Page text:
5. Sharking: “Sharking” is a term used to describe when one or more dogs will gang up aggressively on another dog.  I’ve seen even normally friendly dogs become aggressive toward another dog that is being bullied or aggressed upon by another dog.   This is all too common at dog parks.  A dominant dog will begin bullying a more submissive dog and it may escalate to aggression.  Once the aggression starts, other dogs in the area will also join in and aggress, as their instincts kick in to do so.  It is incredibly dangerous and ugly to watch.
  6. Liability: Most city dog parks have posted signs that clearly indicate the city is not liable for any injury or illness that may occur in the park.   If your dog is attacked and injured, you would be liable for any costs.  You may try to demand the other dog owner pay for damages in small claims court, but frequently dog owners will slip away and leave you with the burden of paying for costly vet bills.
  7. Personal Danger: What do you do if your dog is in involved in a dog fight?  Do you rush in to separate the dogs?  Do you do nothing but watch?  Each year thousands of people are bit while trying to break up dog fights.  It is entirely probable you may be grievously injured in your attempts to intervene.
  8. Unsanitary Conditions: Any situation where multiple dogs gather can increase the potential for communicable diseases and illness.  I’ve witnessed some very unsanitary dog parks, with stagnant water in un-sanitized bowls, abundance of fecal matter on the ground and un-sanitized dog toys that have been mouthed by hundreds of dogs.    Even vaccinated dogs may be exposed to the following: Parvo, Distemper, Kennel Cough, Leptospirosis, intestinal parasites, blood parasites and fleas.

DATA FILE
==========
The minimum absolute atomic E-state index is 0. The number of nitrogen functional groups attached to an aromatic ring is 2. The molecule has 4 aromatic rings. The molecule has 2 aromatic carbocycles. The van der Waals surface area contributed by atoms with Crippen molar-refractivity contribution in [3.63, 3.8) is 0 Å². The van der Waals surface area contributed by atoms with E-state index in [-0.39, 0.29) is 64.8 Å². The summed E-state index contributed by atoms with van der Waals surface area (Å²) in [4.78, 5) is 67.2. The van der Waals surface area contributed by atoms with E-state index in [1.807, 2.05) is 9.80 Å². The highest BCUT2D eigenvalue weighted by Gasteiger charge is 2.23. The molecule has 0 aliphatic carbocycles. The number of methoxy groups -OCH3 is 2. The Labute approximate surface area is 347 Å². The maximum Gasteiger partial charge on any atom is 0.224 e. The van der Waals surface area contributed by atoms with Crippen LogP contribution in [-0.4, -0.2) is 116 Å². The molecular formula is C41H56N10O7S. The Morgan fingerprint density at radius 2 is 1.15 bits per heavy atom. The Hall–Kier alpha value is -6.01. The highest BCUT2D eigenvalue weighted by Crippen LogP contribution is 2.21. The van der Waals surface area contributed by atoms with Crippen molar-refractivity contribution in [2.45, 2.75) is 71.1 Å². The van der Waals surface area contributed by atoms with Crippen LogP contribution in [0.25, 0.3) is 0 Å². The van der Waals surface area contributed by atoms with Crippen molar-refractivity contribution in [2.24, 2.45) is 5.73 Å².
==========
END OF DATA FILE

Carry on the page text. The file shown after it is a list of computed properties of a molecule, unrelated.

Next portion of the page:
9. No escape: Most public dog parks are enclosed with a fencing system.  This keeps dogs in, but can escalate anxiety for dogs.   If a dog is being bullied, he has no place to run and hide.  It is well known that open space dog run areas have less fights and conflict between dogs.  Dogs are able to get away if necessary and avoid bullying and conflict.  There is no escape in a fence dog park.
  10. Bad Behavior can be contagious: As I stated earlier, dogs have an innate ‘pack mentality’.  When they get around other dogs, they are more likely to mimic other dog’s behaviors.  It is entirely probable if you dog spends enough time at a dog park, he is going to start displaying unwanted behaviors that he learned from other poorly behaved dogs.  Typical behaviors that may be mimicked include:  barking, jumping up, playing keep-away, nipping, sharking, aggressive play.



What are safe alternatives to dog parks?  Here are my favorites:

  1. Create your own private play group, with other KNOWN FRIENDLY DOGS!  Pick a safe, secure area where the dogs can interact in a positive and safe manner.  Carefully screen any new addition to the group.
  2. Let your dog attend a licensed ‘doggy day care’ center that is run by professional trainers who are qualified to identify and address poor social behaviors in dogs. Make sure they allow you to observe your dog in the group play sessions to ensure the professionals are doing their job.
  3. Never mind the dog park! You should play with your dog!!  Our dogs should receive the lion’s share of care and entertainment from us.  Take your dog for a leisurely walk.  Throw him a ball in the yard.  Take him to the beach.  Teach him some fun games or enroll in a dog agility or rally class.    If you dog gets the physical and mental stimulation he needs, he certainly doesn’t need to go to a dog park.


As always, please keep your dog safe and happy!  This is the best thing you can do for your best friend!